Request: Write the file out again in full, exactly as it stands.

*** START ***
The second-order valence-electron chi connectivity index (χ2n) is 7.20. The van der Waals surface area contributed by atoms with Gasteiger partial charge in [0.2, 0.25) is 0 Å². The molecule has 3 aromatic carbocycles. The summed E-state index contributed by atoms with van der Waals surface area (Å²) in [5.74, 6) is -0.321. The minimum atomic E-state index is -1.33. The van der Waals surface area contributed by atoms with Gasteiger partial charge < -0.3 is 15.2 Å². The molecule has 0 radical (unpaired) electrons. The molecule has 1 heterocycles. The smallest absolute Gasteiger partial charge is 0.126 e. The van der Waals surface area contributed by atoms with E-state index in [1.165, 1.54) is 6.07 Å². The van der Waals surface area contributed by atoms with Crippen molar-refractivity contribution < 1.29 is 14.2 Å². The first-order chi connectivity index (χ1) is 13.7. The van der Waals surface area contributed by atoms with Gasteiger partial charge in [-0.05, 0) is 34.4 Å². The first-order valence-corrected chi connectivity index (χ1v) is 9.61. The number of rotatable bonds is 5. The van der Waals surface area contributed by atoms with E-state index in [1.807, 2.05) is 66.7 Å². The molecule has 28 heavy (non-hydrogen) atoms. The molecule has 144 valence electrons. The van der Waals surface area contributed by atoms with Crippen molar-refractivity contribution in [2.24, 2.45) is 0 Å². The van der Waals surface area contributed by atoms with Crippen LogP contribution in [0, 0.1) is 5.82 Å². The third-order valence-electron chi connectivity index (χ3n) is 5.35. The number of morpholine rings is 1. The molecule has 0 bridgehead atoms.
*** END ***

The second-order valence-electron chi connectivity index (χ2n) is 7.20. The van der Waals surface area contributed by atoms with Gasteiger partial charge in [0.2, 0.25) is 0 Å². The molecule has 3 aromatic carbocycles. The summed E-state index contributed by atoms with van der Waals surface area (Å²) in [5.74, 6) is -0.321. The minimum atomic E-state index is -1.33. The van der Waals surface area contributed by atoms with Gasteiger partial charge < -0.3 is 15.2 Å². The molecule has 0 radical (unpaired) electrons. The molecule has 1 heterocycles. The smallest absolute Gasteiger partial charge is 0.126 e. The van der Waals surface area contributed by atoms with E-state index in [1.165, 1.54) is 6.07 Å². The van der Waals surface area contributed by atoms with Crippen molar-refractivity contribution < 1.29 is 14.2 Å². The first-order chi connectivity index (χ1) is 13.7. The van der Waals surface area contributed by atoms with Gasteiger partial charge in [-0.05, 0) is 34.4 Å². The first-order valence-corrected chi connectivity index (χ1v) is 9.61. The number of rotatable bonds is 5. The van der Waals surface area contributed by atoms with E-state index in [1.807, 2.05) is 66.7 Å². The molecule has 28 heavy (non-hydrogen) atoms. The molecule has 144 valence electrons. The van der Waals surface area contributed by atoms with Crippen molar-refractivity contribution in [2.24, 2.45) is 0 Å². The van der Waals surface area contributed by atoms with Crippen LogP contribution in [0, 0.1) is 5.82 Å². The third-order valence-electron chi connectivity index (χ3n) is 5.35. The number of morpholine rings is 1. The molecule has 0 bridgehead atoms.